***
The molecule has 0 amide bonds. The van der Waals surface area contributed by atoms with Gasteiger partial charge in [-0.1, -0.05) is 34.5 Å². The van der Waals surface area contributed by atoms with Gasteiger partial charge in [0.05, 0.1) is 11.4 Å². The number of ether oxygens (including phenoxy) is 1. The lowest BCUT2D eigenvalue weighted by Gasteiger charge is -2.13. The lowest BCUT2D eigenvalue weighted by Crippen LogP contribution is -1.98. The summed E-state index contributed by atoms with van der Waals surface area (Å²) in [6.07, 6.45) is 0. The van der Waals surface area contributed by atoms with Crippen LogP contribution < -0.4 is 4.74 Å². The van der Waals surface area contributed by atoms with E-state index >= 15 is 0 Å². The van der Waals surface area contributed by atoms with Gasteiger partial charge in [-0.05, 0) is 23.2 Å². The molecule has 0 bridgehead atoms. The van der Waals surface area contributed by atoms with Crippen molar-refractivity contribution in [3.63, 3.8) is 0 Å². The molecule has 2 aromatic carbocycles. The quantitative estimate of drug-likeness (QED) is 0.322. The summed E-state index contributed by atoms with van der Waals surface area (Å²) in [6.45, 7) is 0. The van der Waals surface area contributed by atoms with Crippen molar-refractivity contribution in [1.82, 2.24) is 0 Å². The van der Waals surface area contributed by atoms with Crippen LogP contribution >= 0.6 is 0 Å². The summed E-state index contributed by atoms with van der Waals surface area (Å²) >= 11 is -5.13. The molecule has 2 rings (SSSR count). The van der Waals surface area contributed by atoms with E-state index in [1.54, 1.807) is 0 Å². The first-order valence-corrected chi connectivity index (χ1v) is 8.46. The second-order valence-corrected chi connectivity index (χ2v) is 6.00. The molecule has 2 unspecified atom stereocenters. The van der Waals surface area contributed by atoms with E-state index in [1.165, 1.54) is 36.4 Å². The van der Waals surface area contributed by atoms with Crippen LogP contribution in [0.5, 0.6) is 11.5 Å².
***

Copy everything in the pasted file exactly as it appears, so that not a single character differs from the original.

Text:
The molecule has 0 amide bonds. The van der Waals surface area contributed by atoms with Gasteiger partial charge in [-0.1, -0.05) is 34.5 Å². The van der Waals surface area contributed by atoms with Gasteiger partial charge in [0.05, 0.1) is 11.4 Å². The number of ether oxygens (including phenoxy) is 1. The lowest BCUT2D eigenvalue weighted by Gasteiger charge is -2.13. The lowest BCUT2D eigenvalue weighted by Crippen LogP contribution is -1.98. The summed E-state index contributed by atoms with van der Waals surface area (Å²) in [6.07, 6.45) is 0. The van der Waals surface area contributed by atoms with Crippen LogP contribution < -0.4 is 4.74 Å². The van der Waals surface area contributed by atoms with E-state index >= 15 is 0 Å². The van der Waals surface area contributed by atoms with Gasteiger partial charge in [-0.05, 0) is 23.2 Å². The molecule has 0 bridgehead atoms. The van der Waals surface area contributed by atoms with Crippen molar-refractivity contribution in [3.63, 3.8) is 0 Å². The molecule has 2 aromatic carbocycles. The quantitative estimate of drug-likeness (QED) is 0.322. The summed E-state index contributed by atoms with van der Waals surface area (Å²) in [6.45, 7) is 0. The van der Waals surface area contributed by atoms with Crippen molar-refractivity contribution in [1.82, 2.24) is 0 Å². The van der Waals surface area contributed by atoms with Crippen LogP contribution >= 0.6 is 0 Å². The summed E-state index contributed by atoms with van der Waals surface area (Å²) >= 11 is -5.13. The molecule has 2 rings (SSSR count). The van der Waals surface area contributed by atoms with E-state index in [1.54, 1.807) is 0 Å². The first-order valence-corrected chi connectivity index (χ1v) is 8.46. The second-order valence-corrected chi connectivity index (χ2v) is 6.00. The molecule has 2 unspecified atom stereocenters. The van der Waals surface area contributed by atoms with E-state index in [1.165, 1.54) is 36.4 Å². The van der Waals surface area contributed by atoms with Crippen LogP contribution in [0.5, 0.6) is 11.5 Å².